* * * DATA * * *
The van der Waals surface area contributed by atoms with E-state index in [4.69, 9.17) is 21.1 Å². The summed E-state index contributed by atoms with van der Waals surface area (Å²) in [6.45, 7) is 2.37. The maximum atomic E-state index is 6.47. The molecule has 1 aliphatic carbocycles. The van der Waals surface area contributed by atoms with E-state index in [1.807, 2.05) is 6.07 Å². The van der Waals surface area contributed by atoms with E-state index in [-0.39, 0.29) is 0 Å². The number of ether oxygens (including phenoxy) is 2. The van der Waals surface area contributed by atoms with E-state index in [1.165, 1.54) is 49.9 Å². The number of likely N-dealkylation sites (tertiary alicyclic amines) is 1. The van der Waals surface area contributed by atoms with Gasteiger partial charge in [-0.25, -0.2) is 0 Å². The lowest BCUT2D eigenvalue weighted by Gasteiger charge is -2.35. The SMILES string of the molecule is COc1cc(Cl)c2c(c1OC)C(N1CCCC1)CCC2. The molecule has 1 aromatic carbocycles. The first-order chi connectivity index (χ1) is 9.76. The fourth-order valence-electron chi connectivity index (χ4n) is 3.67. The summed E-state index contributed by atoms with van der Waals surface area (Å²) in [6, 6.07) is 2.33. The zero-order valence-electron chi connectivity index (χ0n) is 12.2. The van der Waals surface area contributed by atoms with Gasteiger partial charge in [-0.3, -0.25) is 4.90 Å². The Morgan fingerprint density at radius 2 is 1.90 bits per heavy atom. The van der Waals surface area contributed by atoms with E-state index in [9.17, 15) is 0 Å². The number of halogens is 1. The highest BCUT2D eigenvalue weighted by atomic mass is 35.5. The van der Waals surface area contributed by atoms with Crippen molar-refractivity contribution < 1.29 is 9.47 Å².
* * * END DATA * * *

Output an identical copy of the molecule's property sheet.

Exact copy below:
The van der Waals surface area contributed by atoms with E-state index in [4.69, 9.17) is 21.1 Å². The summed E-state index contributed by atoms with van der Waals surface area (Å²) in [6.45, 7) is 2.37. The maximum atomic E-state index is 6.47. The molecule has 1 aliphatic carbocycles. The van der Waals surface area contributed by atoms with E-state index in [1.807, 2.05) is 6.07 Å². The van der Waals surface area contributed by atoms with E-state index in [-0.39, 0.29) is 0 Å². The number of ether oxygens (including phenoxy) is 2. The van der Waals surface area contributed by atoms with E-state index in [1.165, 1.54) is 49.9 Å². The number of likely N-dealkylation sites (tertiary alicyclic amines) is 1. The van der Waals surface area contributed by atoms with Gasteiger partial charge in [-0.25, -0.2) is 0 Å². The lowest BCUT2D eigenvalue weighted by Gasteiger charge is -2.35. The SMILES string of the molecule is COc1cc(Cl)c2c(c1OC)C(N1CCCC1)CCC2. The molecule has 1 aromatic carbocycles. The first-order chi connectivity index (χ1) is 9.76. The fourth-order valence-electron chi connectivity index (χ4n) is 3.67. The summed E-state index contributed by atoms with van der Waals surface area (Å²) in [6, 6.07) is 2.33. The zero-order valence-electron chi connectivity index (χ0n) is 12.2. The van der Waals surface area contributed by atoms with Gasteiger partial charge in [-0.3, -0.25) is 4.90 Å². The Morgan fingerprint density at radius 2 is 1.90 bits per heavy atom. The van der Waals surface area contributed by atoms with E-state index in [9.17, 15) is 0 Å². The number of halogens is 1. The highest BCUT2D eigenvalue weighted by atomic mass is 35.5. The van der Waals surface area contributed by atoms with Crippen molar-refractivity contribution < 1.29 is 9.47 Å².